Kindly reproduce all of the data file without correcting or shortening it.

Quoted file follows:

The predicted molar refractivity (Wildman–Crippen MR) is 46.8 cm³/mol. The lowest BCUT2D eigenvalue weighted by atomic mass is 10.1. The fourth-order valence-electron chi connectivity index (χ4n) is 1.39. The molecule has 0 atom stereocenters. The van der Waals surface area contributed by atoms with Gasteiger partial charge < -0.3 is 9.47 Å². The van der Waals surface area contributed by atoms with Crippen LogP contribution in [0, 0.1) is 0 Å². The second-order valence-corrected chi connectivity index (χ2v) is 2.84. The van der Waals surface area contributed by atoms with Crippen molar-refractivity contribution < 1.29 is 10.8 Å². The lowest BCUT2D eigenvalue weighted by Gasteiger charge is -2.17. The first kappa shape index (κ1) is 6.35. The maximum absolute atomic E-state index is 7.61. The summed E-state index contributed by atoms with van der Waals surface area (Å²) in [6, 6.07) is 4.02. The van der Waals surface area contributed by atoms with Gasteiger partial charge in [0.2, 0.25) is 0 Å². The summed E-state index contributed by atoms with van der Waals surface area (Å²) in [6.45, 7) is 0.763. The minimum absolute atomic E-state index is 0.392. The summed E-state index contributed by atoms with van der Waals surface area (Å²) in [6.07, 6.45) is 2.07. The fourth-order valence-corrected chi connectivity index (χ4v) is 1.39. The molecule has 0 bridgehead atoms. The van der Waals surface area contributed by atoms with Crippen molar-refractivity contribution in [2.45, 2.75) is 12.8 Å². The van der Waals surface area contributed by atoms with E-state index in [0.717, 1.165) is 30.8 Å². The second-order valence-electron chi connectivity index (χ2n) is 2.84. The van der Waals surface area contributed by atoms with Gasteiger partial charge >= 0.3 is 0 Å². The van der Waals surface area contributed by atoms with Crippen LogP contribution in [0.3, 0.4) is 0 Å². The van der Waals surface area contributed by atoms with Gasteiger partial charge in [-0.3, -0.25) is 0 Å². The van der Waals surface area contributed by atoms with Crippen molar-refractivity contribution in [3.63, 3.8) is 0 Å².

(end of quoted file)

The predicted molar refractivity (Wildman–Crippen MR) is 46.8 cm³/mol. The lowest BCUT2D eigenvalue weighted by atomic mass is 10.1. The fourth-order valence-electron chi connectivity index (χ4n) is 1.39. The molecule has 0 atom stereocenters. The van der Waals surface area contributed by atoms with Gasteiger partial charge < -0.3 is 9.47 Å². The van der Waals surface area contributed by atoms with Crippen LogP contribution in [0, 0.1) is 0 Å². The second-order valence-corrected chi connectivity index (χ2v) is 2.84. The van der Waals surface area contributed by atoms with Crippen molar-refractivity contribution < 1.29 is 10.8 Å². The lowest BCUT2D eigenvalue weighted by Gasteiger charge is -2.17. The first kappa shape index (κ1) is 6.35. The maximum absolute atomic E-state index is 7.61. The summed E-state index contributed by atoms with van der Waals surface area (Å²) in [6, 6.07) is 4.02. The van der Waals surface area contributed by atoms with Gasteiger partial charge in [0.2, 0.25) is 0 Å². The summed E-state index contributed by atoms with van der Waals surface area (Å²) in [6.45, 7) is 0.763. The minimum absolute atomic E-state index is 0.392. The summed E-state index contributed by atoms with van der Waals surface area (Å²) in [6.07, 6.45) is 2.07. The fourth-order valence-corrected chi connectivity index (χ4v) is 1.39. The molecule has 0 bridgehead atoms. The van der Waals surface area contributed by atoms with Crippen molar-refractivity contribution in [2.45, 2.75) is 12.8 Å². The van der Waals surface area contributed by atoms with E-state index in [0.717, 1.165) is 30.8 Å². The second-order valence-electron chi connectivity index (χ2n) is 2.84. The van der Waals surface area contributed by atoms with Gasteiger partial charge >= 0.3 is 0 Å². The van der Waals surface area contributed by atoms with Crippen LogP contribution in [0.3, 0.4) is 0 Å². The van der Waals surface area contributed by atoms with Gasteiger partial charge in [-0.3, -0.25) is 0 Å². The van der Waals surface area contributed by atoms with Crippen molar-refractivity contribution in [3.63, 3.8) is 0 Å².